My favorite part of cooking at the lake house (because it’s definitely not the two-burner kitchen or the randomly-equipped pantry) is the sense of camaraderie I feel jostling around whoever is washing the dishes or chopping carrots or stirring a simmering pot of ragout. Everybody makes his or her way to the stove at one point or another while dinner is being made–to talk, smell, taste, or make suggestions for the next night’s meal. The kitchen is an intimate space where even silence is shared.

There’s an aphorism that goes, “The family that eats together, stays together.” I would take that one step further to say, “and the people who cook together become family.” To make a meal with someone is to acknowledge a basic, shared need. And to expose our needs to others is to admit that we rely on them and trust that they will provide what we need. Families share food, shelter, and clothing. What is Spring Break at the lake if not sharing what we have with each other and caring for each other’s needs?

Cooking for a large group of people also means eating with a large group of people. Dinner at Spring Break is when the Xbox gets turned off (do boys ever grow out of this?), job searching is put aside, and headphones are unplugged. We gather at the table–sitting all week in the same seats we picked out our first night–and begin the ritual feasting.

Dinner is a rowdy affair–Andy makes a joke, Howell laughs too loud and spits his drink back out, while Idris makes a sly, amusing comment that only Liz and I manage to fully hear, while Kevin interjects an inappropriately timed quotation from True Lies in his best Arnold Schwarzenegger voice. The roles switch, the scenes are enacted again, dinner progresses. It’s amusing. It’s incomprensible. It’s crazy. But I like it.

Food brings people together in a way that not many other things can. And good food sears the memories created with those people into our minds. There’s a reason the smell of cinnamon and brown sugared apple pie makes me think of my mother in the Fall or the taste of sangria reminds of that one time I sat philosophizing in a tapas bar for hours with a good friend.

This is our last year coming up to the lake. We’re almost all seniors now and will be moving around the world to find other lives. It’s frightening to move from comfort to insecurity, but when we sit together at the dinner table, we remind ourselves that wherever we go, if we invite people to share our meals, we will never be alone.

I guess what I mean to say is that sharing meals makes me feel closer to the people I love. It strengthens new friendships; it makes me see strangers differently. When I cook for people, I am sharing the part of myself that says, “I care about you,” without using any words.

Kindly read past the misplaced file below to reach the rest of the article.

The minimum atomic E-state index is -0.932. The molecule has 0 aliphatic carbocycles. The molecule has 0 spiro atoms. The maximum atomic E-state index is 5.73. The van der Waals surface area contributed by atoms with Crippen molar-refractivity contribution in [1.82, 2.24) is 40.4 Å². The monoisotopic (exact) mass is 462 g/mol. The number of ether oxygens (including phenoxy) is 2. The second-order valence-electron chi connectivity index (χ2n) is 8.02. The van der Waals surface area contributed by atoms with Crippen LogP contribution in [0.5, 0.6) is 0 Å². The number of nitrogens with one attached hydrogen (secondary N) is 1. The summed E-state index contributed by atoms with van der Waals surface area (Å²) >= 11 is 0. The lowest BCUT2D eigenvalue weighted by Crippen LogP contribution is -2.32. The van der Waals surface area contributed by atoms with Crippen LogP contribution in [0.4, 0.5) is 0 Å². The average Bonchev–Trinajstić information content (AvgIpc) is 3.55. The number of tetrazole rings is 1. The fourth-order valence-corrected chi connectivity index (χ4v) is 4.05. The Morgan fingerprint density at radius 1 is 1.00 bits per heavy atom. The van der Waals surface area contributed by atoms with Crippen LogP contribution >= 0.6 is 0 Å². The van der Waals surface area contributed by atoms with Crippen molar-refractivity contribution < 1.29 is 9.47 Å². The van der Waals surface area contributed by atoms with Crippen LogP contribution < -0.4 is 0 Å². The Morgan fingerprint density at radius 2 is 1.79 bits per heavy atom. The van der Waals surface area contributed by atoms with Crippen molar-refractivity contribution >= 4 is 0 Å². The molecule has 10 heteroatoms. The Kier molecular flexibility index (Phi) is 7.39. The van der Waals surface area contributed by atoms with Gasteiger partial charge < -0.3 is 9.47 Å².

We have a tradition in my house of holding hands and issuing a rousing chorus of guten appétit while we shake our held hands up and down. I suggested this on our first night at the lake, and to my joy, this tradition became one we adopted every night during Spring Break. It is, after all, a family thing.

 

Oh Sweet (Second) Home (Savannah) (a post by Josh)

by lyzpfister

For the past few summers, I’ve worked as a backpacking leader, tramping around the Appalachian Trail with rising college freshmen for entertainment and for some cash. This is all fun and dandy – I really couldn’t think of a better way to spend a summer – but the breaks in between the sessions (24 hours a day for eight days) don’t come soon enough sometimes.

Don’t get me wrong here: I love hiking. I love being with new people. I love cooking in the woods. But I think what I miss the most is the ability to pick up, go some where beloved, and chow down on some good food. I want to say, I can cook a mean gourmet-backcountry-meal. I just love eating fresh crab from the Georgia coast more.

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Brenda’s Carrot Cake (a post by Josh)

by lyzpfister

Friends often know each other by many names. Sometimes relevant, sometimes obscure. Just yesterday I got a letter from an elementary school friend, who currently lives in the 7th in Paris, addressed to me as “carrot cake.”

I think I first made this tempting dessert when I was 16 – after an eight hour day of bussing tables. During that shift, my boss had revealed the dessert of the week – carrot cake. It was good, but a typical semi-dry, walnut laden, not so sweet cake trying to border “good for you” and decadence. At that point in my career, I had established a semi-serious competition with the dessert chef. With this new revealing, I had another opportunity to top the chef.

At home that night, I searched through online and hard cover cook books to find a recipe. Epicurious again prevailed – a carrot cake with Maple cream cheese frosting. Giddy and ambitious at midnight, I started prepping the ingredients as if I was going to be able to finish that night. Carrots shredded in a bowl topped with brown sugar, cream cheese sitting out to acclimate to room temperature, flour sitting in a fluffy pile, I was well on my way when my post-work high faded. I left everything out that night, which turned out to be my best use of procrastination.